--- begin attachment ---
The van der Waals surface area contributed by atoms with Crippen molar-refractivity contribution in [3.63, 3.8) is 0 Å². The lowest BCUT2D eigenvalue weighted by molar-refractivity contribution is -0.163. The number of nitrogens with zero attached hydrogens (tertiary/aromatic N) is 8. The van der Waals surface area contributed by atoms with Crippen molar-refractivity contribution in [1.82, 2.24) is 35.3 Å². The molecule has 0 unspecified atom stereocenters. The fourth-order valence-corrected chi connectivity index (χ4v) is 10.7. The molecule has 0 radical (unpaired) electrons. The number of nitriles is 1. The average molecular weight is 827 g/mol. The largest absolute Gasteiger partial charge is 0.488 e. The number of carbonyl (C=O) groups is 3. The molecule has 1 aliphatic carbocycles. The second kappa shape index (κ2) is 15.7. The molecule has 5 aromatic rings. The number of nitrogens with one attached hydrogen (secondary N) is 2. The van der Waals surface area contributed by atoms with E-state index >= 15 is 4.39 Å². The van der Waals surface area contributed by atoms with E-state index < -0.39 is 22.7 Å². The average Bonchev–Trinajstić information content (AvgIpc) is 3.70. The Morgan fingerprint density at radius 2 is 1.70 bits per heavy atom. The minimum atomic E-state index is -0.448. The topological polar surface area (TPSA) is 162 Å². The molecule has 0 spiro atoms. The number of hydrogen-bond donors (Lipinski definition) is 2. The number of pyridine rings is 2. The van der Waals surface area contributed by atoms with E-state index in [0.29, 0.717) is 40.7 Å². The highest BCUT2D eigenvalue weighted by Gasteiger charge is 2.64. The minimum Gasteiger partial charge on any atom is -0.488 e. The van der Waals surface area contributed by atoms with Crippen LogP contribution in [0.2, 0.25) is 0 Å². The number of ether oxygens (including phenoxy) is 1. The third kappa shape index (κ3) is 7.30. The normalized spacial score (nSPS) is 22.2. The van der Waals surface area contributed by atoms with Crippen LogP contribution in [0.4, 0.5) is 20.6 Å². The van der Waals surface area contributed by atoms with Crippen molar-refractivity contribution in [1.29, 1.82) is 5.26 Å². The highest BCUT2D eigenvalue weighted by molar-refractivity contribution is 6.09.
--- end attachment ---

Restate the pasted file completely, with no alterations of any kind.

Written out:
The van der Waals surface area contributed by atoms with Crippen molar-refractivity contribution in [3.63, 3.8) is 0 Å². The lowest BCUT2D eigenvalue weighted by molar-refractivity contribution is -0.163. The number of nitrogens with zero attached hydrogens (tertiary/aromatic N) is 8. The van der Waals surface area contributed by atoms with Crippen molar-refractivity contribution in [1.82, 2.24) is 35.3 Å². The molecule has 0 unspecified atom stereocenters. The fourth-order valence-corrected chi connectivity index (χ4v) is 10.7. The molecule has 0 radical (unpaired) electrons. The number of nitriles is 1. The average molecular weight is 827 g/mol. The largest absolute Gasteiger partial charge is 0.488 e. The number of carbonyl (C=O) groups is 3. The molecule has 1 aliphatic carbocycles. The second kappa shape index (κ2) is 15.7. The molecule has 5 aromatic rings. The number of nitrogens with one attached hydrogen (secondary N) is 2. The van der Waals surface area contributed by atoms with E-state index >= 15 is 4.39 Å². The van der Waals surface area contributed by atoms with E-state index < -0.39 is 22.7 Å². The average Bonchev–Trinajstić information content (AvgIpc) is 3.70. The Morgan fingerprint density at radius 2 is 1.70 bits per heavy atom. The minimum atomic E-state index is -0.448. The topological polar surface area (TPSA) is 162 Å². The molecule has 0 spiro atoms. The number of hydrogen-bond donors (Lipinski definition) is 2. The number of pyridine rings is 2. The van der Waals surface area contributed by atoms with E-state index in [0.29, 0.717) is 40.7 Å². The highest BCUT2D eigenvalue weighted by Gasteiger charge is 2.64. The minimum Gasteiger partial charge on any atom is -0.488 e. The van der Waals surface area contributed by atoms with Crippen LogP contribution in [0.2, 0.25) is 0 Å². The number of ether oxygens (including phenoxy) is 1. The third kappa shape index (κ3) is 7.30. The normalized spacial score (nSPS) is 22.2. The van der Waals surface area contributed by atoms with Crippen LogP contribution in [0.4, 0.5) is 20.6 Å². The van der Waals surface area contributed by atoms with Crippen molar-refractivity contribution in [1.29, 1.82) is 5.26 Å². The highest BCUT2D eigenvalue weighted by molar-refractivity contribution is 6.09.